Jointly distributed valued random variables and with given expectations exist if and only if
(A.5) 
Proof.
For jointly distributed , from the table of probabilities

Lemma A.4.
Jointly distributed valued random variables , , and with given expectations , , , , exist if and only if these expectations satisfy Lemma A.3 and
(A.7) 
Proof.
, , and satisfying Lemma A.3 uniquely determine ; and analogously for and . A joint distribution of is determined by 8 probabilities , . It has the given expectations if and only if the probabilities satisfy 7 equations
The statement of the lemma obtains by any algorithm (facet enumeration and reduction) analogous to that described in Text S3 of Ref. DK2013PLOS1 ().∎
Remark A.5.
One can also obtain the proof by using Fine’s theorem Fine19821 (), presenting it as (using Fine’s notation for the random variables)
and then putting , , and .
Lemma A.6.
Jointly distributed arbitrary random variables with given 2marginal distributions of and exist if and only if these 2marginals agree for the distribution of .
Proof.
The necessity is obvious. The sufficiency obtains by the Markov rule
for any possible values of, respectively, . ∎
Corollary A.7 (to Lemma a.6).
Jointly distributed valued random variables with given expectations , exist if and only if these expectations satisfy Lemma A.3.
Theorem A.8.
Jointly distributed valued random variables () with given expectations
(A.8) 
exist if and only if these expectations satisfy Lemma A.3 and
(A.9) 
Proof.
For the statement follows from Lemma A.4.
Assume that the statement holds up to and including some . We will prove that
(i) jointly distributed valued random variables with given expectations
exist if and only if
(ii) these expectations satisfy Lemma A.3 and
(iii) they satisfy
Since Statement (ii) is an obvious consequence of Statement (i), we only need to prove that if Statement (ii) is satisfied, then Statements (i) and (iii) are equivalent. So we assume Statement (ii).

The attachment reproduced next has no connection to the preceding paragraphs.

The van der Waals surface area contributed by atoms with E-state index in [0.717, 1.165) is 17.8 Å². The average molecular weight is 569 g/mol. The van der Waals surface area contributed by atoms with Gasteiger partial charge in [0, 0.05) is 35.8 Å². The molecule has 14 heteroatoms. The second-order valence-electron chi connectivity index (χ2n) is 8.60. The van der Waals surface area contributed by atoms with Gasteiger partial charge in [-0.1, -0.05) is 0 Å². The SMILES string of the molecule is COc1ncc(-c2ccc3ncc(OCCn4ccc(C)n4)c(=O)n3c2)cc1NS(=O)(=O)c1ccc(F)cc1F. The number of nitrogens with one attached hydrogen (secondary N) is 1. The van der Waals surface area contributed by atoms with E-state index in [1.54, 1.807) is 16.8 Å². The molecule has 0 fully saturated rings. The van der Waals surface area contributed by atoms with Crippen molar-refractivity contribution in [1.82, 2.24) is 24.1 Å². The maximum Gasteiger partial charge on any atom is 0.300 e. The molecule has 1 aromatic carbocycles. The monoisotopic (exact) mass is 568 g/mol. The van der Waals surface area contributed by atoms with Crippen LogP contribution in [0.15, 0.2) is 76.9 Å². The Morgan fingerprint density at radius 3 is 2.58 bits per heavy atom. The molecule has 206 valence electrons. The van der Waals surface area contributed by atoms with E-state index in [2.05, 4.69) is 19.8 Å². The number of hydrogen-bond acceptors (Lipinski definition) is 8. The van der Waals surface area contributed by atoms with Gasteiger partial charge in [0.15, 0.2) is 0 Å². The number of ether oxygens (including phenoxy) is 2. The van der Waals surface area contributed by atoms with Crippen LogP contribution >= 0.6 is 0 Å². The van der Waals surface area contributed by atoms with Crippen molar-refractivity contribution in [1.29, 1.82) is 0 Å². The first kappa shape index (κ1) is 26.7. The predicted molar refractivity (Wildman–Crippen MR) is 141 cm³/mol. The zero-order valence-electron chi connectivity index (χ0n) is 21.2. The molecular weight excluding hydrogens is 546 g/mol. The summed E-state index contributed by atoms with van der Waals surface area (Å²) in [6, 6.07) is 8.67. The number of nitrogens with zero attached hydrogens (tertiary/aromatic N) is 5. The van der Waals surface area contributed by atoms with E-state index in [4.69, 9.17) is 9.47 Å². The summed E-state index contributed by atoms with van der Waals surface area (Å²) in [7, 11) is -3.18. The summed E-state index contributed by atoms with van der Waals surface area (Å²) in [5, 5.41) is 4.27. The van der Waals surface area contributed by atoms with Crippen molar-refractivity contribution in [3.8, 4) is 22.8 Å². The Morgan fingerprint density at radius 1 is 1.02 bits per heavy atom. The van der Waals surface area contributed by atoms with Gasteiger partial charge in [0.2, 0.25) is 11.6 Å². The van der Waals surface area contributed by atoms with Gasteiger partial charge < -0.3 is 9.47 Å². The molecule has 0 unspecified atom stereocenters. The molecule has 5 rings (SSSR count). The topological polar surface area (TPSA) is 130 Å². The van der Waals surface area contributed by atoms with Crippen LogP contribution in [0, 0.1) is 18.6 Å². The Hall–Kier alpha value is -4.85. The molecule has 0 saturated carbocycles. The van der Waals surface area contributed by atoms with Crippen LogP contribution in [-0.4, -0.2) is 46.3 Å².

By Lemma A.6, jointly distributed exist if and only if there are jointly distributed and , with one and the same jointly distributed . Hence Statement (i) holds if and only if, for some satisfying Lemma A.3, exists with expectations , and exists with expectations . Therefore, by the induction hypothesis, Statement (i) holds if and only if
Applying now Lemma A.2 to these inequalities and adding the condition of Lemma A.3 for the consistency of with and , we obtain the following system
Statement (i) holds if and only if this system is satisfied, for some real value of . And it is satisfied if and only if
with the inequality holding for any lefthand expression combined with any righthand expression. The inequalities with matching rows are satisfied always: the first two because
for ; the third one due to the fact that
for . This leaves the following six inequalities
They simplify to
and we combine pairs of inequalities using Lemma A.2 to obtain
(A.10)  
(A.11)  
(A.12) 
These three inequalities are satisfied if and only if Statement (i) holds. In particular, Statement (i) implies (A.10), and this completes the proof by induction of the necessity part of the theorem: for any , if are jointly distributed with expectations (A.8) then these expectations satisfy (A.9) (and Lemma A.3).
Now, Corollary A.7 implies that a joint distribution of with expectations , (satisfying Lemma A.3) always exists. If we close this chain into a cycle by introducing a constant variable , we get jointly distributed variables with expectations , . Applying to it the just established necessary part of the theorem, we conclude that (A.11) always holds. Similarly, considering the chain (whose joint distribution always exists) and adding the constant variable to close the chain into a cycle, the necessary condition implies (A.12) with . Thus, (A.12) also holds always, leaving just (A.10) as the equivalent condition for Statement (i). ∎
Proof of the main criterion (Theorem 4)..
From Theorem A.8, contexts and connections with specified expectations and (subject to Lemma A.3) can be imposed a joint distribution upon if and only if
(A.13) 
As the variables of the connection are dichotomic, the probability of them being equal can be written as and so this probability is maximized if and only if the expectation is maximized. By Lemma A.3, is the maximum possible value of given the distributions of and (determined by and ). The statement of the theorem now follows from Definition 2. ∎
Corollary A.9 (to Theorem 4).
A cyclic system of rank with dichotomic random variables has a maximally noncontextual description only if
(A.14) 
Proof.
Corollary A.10 (to Theorem 4.).
A cyclic consistentlyconnected system of rank with dichotomic random variables has a maximally noncontextual description if and only if
(A.15) 
Proof.
For consistentlyconnected systems, the main criterion has the form
(A.16) 
The form A.15 follows from the easily verifiable general formula
where […] is the Iverson bracket, equal to 1 if the predicate within it is true, and zero otherwise,∎
Corollary A.11 (to Theorem 4).
A cyclic consistentlyconnected system of rank with dichotomic random variables and with
has a maximally noncontextual description if and only if the original KCBS inequality holds,
(A.17) 
where , .